Aim for storage that fits your organizational needs and aesthetic taste. Image Via: Patrick Brickman

Home organization is the key to allowing you’re home’s design to continue to shine long after the last coat of paint dries. It doesn’t have to be difficult. Even the most laid back individual can keep a house looking photo-ready, if they find a storage system that fits their lifestyle. Check out our tips on how and why home organization matters and you’ll be off to a great start.

Are you super organized are more of a free spirit? Do you have any great organization tips? Share them with us in the comments below.

The post Why Home Organization Matters In Design appeared first on

08 Apr 03:57

Writing a Cookbook Proposal

I get a lot of questions related to cookbook proposals. There are a number of reasons to write one. Most believe it's the step you need to take just before pursuing a book deal, which is often true. You write a proposal to get a book contract. To this I say yes, but that's only part of it. I'd argue that a good proposal has the ability to do much more than land you a deal. A book deal is just one of the first steps in the long, very collaborative process specific to bookmaking. The real challenge, as an author, is getting a book at the end of the process that reflects your vision, or what you imagine as the collaborative vision - a book that is the successful melding of everything you bring to the project, along with the expectations and insights of your editor, publisher, and readership. This is a very tall order, and difficult to achieve. I'm completing my fourth cookbook, and I feel like I'm always learning more about the process. That said, it has become clear to me, the proposal is a critical piece of the puzzle. It's an opportunity to communicate exactly what I hope to work on, in a very specific way to the individuals I'll be potentially be collaborating with. And it is a document to refer to along the way if/when, you find yourself in the weeds.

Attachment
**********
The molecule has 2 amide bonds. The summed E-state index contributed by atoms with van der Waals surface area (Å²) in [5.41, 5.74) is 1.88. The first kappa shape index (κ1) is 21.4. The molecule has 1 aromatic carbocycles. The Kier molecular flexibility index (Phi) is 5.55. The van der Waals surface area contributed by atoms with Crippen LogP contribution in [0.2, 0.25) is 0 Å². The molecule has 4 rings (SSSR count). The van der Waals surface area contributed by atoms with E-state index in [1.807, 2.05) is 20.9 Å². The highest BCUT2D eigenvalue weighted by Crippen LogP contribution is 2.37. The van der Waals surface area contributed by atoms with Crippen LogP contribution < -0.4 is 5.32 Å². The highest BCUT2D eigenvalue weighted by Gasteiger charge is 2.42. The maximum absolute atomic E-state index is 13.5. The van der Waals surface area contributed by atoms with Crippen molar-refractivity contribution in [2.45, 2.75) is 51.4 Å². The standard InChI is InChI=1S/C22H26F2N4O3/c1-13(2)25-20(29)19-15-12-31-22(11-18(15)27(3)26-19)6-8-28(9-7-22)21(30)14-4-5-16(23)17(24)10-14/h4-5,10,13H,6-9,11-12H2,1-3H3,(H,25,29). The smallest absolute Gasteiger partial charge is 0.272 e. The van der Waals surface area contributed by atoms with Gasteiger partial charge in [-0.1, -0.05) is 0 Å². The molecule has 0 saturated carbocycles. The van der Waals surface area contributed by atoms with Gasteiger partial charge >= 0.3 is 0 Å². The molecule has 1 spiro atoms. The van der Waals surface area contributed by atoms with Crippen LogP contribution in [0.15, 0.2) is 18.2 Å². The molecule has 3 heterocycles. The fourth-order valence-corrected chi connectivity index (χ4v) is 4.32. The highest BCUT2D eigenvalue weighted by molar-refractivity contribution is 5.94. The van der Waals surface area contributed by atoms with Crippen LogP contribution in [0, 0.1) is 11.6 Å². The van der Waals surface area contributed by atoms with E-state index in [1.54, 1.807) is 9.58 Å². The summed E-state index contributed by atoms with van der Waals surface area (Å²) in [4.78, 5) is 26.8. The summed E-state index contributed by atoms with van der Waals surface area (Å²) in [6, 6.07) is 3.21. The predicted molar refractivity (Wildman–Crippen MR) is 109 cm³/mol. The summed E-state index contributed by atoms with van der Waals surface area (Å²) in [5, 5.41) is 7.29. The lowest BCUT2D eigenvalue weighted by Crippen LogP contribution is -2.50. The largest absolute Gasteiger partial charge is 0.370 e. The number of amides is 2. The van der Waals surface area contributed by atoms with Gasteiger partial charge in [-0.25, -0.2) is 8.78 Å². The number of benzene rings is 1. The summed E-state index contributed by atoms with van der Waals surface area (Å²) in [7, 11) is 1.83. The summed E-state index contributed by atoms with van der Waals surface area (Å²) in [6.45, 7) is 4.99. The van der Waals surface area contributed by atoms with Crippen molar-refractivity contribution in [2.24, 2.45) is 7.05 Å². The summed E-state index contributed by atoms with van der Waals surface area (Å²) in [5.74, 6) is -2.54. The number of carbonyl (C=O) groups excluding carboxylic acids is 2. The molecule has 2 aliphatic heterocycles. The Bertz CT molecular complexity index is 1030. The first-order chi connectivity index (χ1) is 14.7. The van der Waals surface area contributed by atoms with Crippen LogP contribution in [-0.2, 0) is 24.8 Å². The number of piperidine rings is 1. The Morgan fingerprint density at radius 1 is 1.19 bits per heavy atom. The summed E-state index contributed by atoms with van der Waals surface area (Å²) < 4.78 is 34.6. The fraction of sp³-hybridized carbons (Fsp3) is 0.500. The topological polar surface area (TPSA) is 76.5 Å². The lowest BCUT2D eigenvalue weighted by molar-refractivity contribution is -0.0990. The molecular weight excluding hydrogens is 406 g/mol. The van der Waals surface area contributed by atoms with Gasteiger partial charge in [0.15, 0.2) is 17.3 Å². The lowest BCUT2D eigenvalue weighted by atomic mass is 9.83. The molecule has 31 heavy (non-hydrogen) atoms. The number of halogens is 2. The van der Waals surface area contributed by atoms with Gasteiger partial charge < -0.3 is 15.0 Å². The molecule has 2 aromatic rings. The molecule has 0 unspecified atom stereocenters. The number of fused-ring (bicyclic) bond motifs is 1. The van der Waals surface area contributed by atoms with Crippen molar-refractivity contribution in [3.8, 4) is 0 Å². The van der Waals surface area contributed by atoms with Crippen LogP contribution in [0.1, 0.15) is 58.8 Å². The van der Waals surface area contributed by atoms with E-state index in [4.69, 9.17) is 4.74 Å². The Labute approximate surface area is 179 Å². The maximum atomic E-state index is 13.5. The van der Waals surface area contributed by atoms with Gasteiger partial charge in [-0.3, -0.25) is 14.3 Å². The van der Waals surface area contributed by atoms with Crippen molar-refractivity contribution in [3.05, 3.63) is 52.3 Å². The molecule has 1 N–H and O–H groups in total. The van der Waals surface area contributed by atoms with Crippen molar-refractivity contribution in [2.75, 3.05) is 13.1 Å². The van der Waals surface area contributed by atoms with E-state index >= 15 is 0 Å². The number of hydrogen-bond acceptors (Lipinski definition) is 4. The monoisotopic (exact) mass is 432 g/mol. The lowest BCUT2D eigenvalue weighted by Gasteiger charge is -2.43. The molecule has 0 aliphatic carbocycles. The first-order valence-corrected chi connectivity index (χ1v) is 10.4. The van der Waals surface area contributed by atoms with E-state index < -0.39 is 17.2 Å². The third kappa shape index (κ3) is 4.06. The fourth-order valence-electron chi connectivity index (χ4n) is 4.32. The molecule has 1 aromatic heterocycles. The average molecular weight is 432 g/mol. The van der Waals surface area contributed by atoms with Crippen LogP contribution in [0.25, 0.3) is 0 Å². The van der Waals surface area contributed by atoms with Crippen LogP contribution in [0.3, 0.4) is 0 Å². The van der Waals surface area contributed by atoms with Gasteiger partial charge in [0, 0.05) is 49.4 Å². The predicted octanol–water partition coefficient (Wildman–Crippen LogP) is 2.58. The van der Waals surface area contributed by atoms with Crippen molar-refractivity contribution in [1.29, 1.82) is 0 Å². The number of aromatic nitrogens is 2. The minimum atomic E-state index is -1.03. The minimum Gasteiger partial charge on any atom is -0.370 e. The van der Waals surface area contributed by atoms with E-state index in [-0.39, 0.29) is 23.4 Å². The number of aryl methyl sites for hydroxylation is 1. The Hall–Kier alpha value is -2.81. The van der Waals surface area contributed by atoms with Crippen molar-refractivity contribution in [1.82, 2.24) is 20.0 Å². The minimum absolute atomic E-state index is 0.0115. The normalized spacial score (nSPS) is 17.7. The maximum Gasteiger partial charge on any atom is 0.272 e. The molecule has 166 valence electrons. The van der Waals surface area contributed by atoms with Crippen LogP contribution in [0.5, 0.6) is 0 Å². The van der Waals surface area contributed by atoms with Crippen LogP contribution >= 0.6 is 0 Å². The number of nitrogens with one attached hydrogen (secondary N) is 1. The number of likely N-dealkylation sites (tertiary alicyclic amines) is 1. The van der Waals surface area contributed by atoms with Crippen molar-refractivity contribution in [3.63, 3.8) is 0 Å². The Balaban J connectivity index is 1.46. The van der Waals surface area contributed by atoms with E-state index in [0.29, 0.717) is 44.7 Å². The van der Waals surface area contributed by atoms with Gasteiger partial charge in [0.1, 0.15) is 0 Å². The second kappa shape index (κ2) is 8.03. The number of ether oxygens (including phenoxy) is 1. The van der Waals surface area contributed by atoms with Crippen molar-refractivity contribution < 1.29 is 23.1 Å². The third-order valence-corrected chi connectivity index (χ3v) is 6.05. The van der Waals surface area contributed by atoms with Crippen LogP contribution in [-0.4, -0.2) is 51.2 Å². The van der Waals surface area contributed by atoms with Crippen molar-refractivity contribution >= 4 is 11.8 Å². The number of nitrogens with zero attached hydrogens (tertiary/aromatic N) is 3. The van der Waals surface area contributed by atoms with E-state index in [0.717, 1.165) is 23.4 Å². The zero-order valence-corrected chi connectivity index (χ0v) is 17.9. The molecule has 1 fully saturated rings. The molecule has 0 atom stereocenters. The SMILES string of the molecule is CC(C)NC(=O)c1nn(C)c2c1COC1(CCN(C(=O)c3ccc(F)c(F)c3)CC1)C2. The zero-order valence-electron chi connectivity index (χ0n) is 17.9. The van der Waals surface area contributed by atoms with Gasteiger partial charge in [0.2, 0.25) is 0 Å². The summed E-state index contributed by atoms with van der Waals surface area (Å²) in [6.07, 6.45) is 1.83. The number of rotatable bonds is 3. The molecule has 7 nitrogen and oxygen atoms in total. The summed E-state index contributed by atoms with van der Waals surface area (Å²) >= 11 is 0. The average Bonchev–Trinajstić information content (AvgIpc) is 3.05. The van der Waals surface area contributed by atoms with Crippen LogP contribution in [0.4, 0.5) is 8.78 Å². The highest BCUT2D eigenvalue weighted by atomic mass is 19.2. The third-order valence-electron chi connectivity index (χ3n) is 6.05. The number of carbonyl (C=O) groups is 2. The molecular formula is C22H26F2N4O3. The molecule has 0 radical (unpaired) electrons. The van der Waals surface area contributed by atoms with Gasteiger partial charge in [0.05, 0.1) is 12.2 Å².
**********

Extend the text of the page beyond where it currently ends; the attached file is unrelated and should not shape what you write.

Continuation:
I thought I'd use the proposal I did for Near & Far as an example today, with the hope that aspects of it might be helpful to some of you. Please know this is a process that is highly variable, it differs greatly from author to author, agent to agent, etc. and it can differ based on a thousand variables. This is simply how I have come to think about it - a glimpse at how I took what I've learned from previous books, and used the proposal as a way to help establish what I hoped and imagined for my next book. What I wanted to reach for.

I write and photograph my books, so my proposals reflect that. I like to include sample chapters/recipes and structure - more of a show vs. tell approach, others like to explain what their concept is, but might include less example content. I've seen incredible proposals that are strictly text, or text + illustration. Some proposals highlight individually-driven projects, others are focused team projects, or brand-based books - it's a huge spectrum. I've also seen proposals that are nearly completed manuscripts.

Pre-proposal: Let's talk about the stretch of time I think of as pre-proposal. It's important, and I feel like it's the stage many authors rush. For me, the more time I spend in pre-proposal mode, the better for the book in the end. I don't typically develop a formal proposal until I have about half of a book manuscript (and related photography) completed. At that point, I've spent enough time with the material and concept to know exactly what I want to do (and why), and I have a clear idea of how to finish. I understand the minutiae of what that will take, and what sort of timeline I need. All the while, I try to weave this process (or writing, cooking, and photographing) into my day-to-day life, around other projects, in a way that is maintainable. It isn't an option for me to drop everything and work exclusively on a book. I'm strict about taking as much time as I need, and seem to be on a 4-5 year cycle at this point. Because I don't like to feel rushed or overwhelmed, having content completed at the time I submit a proposal feels right for me. I like the idea that there will (or won't, if there's no interest) be very specific support related to the content in the proposal, and the way it is presented, minimizing surprises later.